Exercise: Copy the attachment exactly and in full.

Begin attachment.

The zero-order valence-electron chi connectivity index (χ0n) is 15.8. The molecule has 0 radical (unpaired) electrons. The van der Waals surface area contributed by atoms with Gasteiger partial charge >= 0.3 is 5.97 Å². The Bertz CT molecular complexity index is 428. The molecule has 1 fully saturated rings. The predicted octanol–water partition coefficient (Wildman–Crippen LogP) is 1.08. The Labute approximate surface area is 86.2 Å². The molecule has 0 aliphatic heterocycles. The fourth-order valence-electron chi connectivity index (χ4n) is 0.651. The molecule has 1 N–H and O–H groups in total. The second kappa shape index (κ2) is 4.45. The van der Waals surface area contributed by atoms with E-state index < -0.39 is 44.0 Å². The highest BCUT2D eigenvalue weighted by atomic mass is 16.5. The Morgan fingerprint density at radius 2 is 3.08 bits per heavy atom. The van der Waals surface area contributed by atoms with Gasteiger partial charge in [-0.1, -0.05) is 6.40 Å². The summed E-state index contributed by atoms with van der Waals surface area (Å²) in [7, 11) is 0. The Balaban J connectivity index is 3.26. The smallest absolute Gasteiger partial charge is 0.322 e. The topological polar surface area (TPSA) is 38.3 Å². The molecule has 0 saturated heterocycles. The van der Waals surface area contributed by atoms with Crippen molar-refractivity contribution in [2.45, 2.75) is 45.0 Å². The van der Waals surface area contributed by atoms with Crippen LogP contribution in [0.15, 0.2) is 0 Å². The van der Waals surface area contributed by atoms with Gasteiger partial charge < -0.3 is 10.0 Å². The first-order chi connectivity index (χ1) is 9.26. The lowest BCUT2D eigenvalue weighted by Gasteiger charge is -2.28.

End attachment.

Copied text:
The zero-order valence-electron chi connectivity index (χ0n) is 15.8. The molecule has 0 radical (unpaired) electrons. The van der Waals surface area contributed by atoms with Gasteiger partial charge >= 0.3 is 5.97 Å². The Bertz CT molecular complexity index is 428. The molecule has 1 fully saturated rings. The predicted octanol–water partition coefficient (Wildman–Crippen LogP) is 1.08. The Labute approximate surface area is 86.2 Å². The molecule has 0 aliphatic heterocycles. The fourth-order valence-electron chi connectivity index (χ4n) is 0.651. The molecule has 1 N–H and O–H groups in total. The second kappa shape index (κ2) is 4.45. The van der Waals surface area contributed by atoms with E-state index < -0.39 is 44.0 Å². The highest BCUT2D eigenvalue weighted by atomic mass is 16.5. The Morgan fingerprint density at radius 2 is 3.08 bits per heavy atom. The van der Waals surface area contributed by atoms with Gasteiger partial charge in [-0.1, -0.05) is 6.40 Å². The summed E-state index contributed by atoms with van der Waals surface area (Å²) in [7, 11) is 0. The Balaban J connectivity index is 3.26. The smallest absolute Gasteiger partial charge is 0.322 e. The topological polar surface area (TPSA) is 38.3 Å². The molecule has 0 saturated heterocycles. The van der Waals surface area contributed by atoms with Crippen molar-refractivity contribution in [2.45, 2.75) is 45.0 Å². The van der Waals surface area contributed by atoms with Crippen LogP contribution in [0.15, 0.2) is 0 Å². The van der Waals surface area contributed by atoms with Gasteiger partial charge < -0.3 is 10.0 Å². The first-order chi connectivity index (χ1) is 9.26. The lowest BCUT2D eigenvalue weighted by Gasteiger charge is -2.28.